Your credit cards are maxed out and you’re behind on the payments. Money’s coming in slow and the next thing to go could well be your home and your car. Things are too far-gone for you to qualify for a loan consolidation. Credit management isn’t an option either. Debt settlement looks likely, but with so much negative buzz surrounding the industry, you’re wondering—is paying for debt relief a scam?
Sometimes it Can Be
A couple of years ago, the Federal Trade Commission announced a $7.9 million settlement with a debt relief company accused of making false promises. According to an article in The Washington Post, this group claimed it could “reduce a client’s total debt by 70 to 80 percent on average including all fees.” The company also promised debts would be settled quickly and comfortably.
The reality was considerably different. Its customers ended up with more debt. Some lost their homes. Others had their wages garnished and many had to file for bankruptcy protection—after having paid for the “service”. While the company made it sound like it was working in the best interests of consumers, its true goal was to make as much money as possible off of their problems.
How to Spot a Scam
When a proposition sounds too good to be true assume it is and investigate the company making the offer carefully before agreeing to it. The firm is in violation of the laws governing the industry if its representatives ask for money up front. Further, anyone promising to solve your situation quickly and painlessly is trying to fit you with a pair of rose-colored glasses.
Think about it: Your debt took some time to accrue, so unraveling it is going to take some time as well. Legitimate debt settlement programs can take anywhere from 24 to 48 months to be resolved. Additionally, any company promising it can deal with all of your debt is an unscrupulous organization. Even companies with long histories and excellent track records cannot guarantee successful settlements will always be reached.
Further, if a debt settlement firm is willing to take you on as a client without any review of your situation, they’re not on the up and up. Certain kinds of debt cannot be settled. Mortgage loans and car loans are secured by the properties for which they were issued. If you get into trouble in those instances the lender will just take them back. Therefore, anyone promising to clear up all of your delinquencies before analyzing them is not to be trusted.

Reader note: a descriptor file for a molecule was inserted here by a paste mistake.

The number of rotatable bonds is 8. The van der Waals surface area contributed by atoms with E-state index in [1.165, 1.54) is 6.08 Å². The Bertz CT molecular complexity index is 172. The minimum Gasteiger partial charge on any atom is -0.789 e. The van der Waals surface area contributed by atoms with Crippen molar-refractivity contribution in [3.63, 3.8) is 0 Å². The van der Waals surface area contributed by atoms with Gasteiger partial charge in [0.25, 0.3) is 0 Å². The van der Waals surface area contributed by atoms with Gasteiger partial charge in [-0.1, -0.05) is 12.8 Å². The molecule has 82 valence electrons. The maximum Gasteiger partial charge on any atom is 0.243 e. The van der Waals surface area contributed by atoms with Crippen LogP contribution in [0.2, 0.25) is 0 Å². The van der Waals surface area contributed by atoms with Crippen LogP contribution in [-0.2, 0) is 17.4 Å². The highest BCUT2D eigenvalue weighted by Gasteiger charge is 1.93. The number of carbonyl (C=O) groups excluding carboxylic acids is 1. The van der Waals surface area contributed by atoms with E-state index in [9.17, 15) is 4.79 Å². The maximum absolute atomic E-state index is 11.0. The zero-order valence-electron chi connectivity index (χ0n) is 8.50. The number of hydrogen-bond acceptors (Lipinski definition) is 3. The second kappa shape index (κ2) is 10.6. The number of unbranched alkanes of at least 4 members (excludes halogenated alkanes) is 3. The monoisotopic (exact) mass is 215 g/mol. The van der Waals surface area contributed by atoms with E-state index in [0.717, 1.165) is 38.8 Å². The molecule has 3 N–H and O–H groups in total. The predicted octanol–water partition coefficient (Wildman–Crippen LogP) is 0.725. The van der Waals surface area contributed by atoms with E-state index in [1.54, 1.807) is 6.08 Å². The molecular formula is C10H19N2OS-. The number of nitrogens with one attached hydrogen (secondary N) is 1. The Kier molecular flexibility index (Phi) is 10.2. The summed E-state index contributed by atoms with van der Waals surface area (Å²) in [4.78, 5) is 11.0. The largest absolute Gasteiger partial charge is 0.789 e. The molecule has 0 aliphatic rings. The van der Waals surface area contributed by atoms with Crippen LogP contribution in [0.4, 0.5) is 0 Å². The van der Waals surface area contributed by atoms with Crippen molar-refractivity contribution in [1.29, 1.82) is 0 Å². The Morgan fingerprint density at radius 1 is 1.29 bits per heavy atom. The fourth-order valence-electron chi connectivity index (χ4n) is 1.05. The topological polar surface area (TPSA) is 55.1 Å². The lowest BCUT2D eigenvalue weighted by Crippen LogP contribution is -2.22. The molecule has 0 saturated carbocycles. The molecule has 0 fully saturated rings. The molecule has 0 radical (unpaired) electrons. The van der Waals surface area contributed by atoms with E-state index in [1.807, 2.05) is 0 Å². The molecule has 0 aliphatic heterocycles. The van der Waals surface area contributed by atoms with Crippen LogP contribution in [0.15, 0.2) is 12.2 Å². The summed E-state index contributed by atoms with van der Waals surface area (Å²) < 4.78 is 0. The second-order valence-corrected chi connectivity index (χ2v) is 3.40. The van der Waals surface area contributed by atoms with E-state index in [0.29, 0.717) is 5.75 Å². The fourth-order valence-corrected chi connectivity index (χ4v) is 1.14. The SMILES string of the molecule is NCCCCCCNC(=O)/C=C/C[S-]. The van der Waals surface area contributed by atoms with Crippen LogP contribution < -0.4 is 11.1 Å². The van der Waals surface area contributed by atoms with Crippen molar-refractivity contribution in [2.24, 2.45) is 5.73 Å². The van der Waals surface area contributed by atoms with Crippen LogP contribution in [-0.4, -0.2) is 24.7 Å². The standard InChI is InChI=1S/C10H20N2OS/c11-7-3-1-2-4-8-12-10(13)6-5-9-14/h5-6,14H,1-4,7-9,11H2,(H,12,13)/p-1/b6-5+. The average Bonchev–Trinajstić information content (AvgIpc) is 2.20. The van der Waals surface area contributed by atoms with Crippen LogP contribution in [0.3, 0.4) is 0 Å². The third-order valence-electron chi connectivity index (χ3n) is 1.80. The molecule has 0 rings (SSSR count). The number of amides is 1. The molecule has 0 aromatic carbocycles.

Attributes of a Legitimate Company
As we mentioned above, a legitimate debt settlement company will always start with a consultation to learn as much as possible about your situation to determine if its services are really right for you. Trustworthy firms will only request payment when they’ve settled a debt on your behalf—with your approval. You want to see track records of at least 10 years or more, coupled with accreditation by organizations like the Better Business Bureau (from which you should only consider firms with a high ranking) and the American Fair Credit Council.
So, is paying for debt relief a scam? The short answer is “no.” However, there is a lot of misinformation out there and sometimes a solid company can get caught up in it. The Freedom Debt Relief lawsuits are a good example of this phenomenon. The company is legitimate, trustworthy and experienced. But even the best companies can get tied up in litigation every now and again.
Still, as with any other aspect of being a consumer, the words to live by are caveat emptor—“let the buyer beware”. If you take your time and conduct your due diligence, you can find a reputable company capable of helping you straighten out your finances.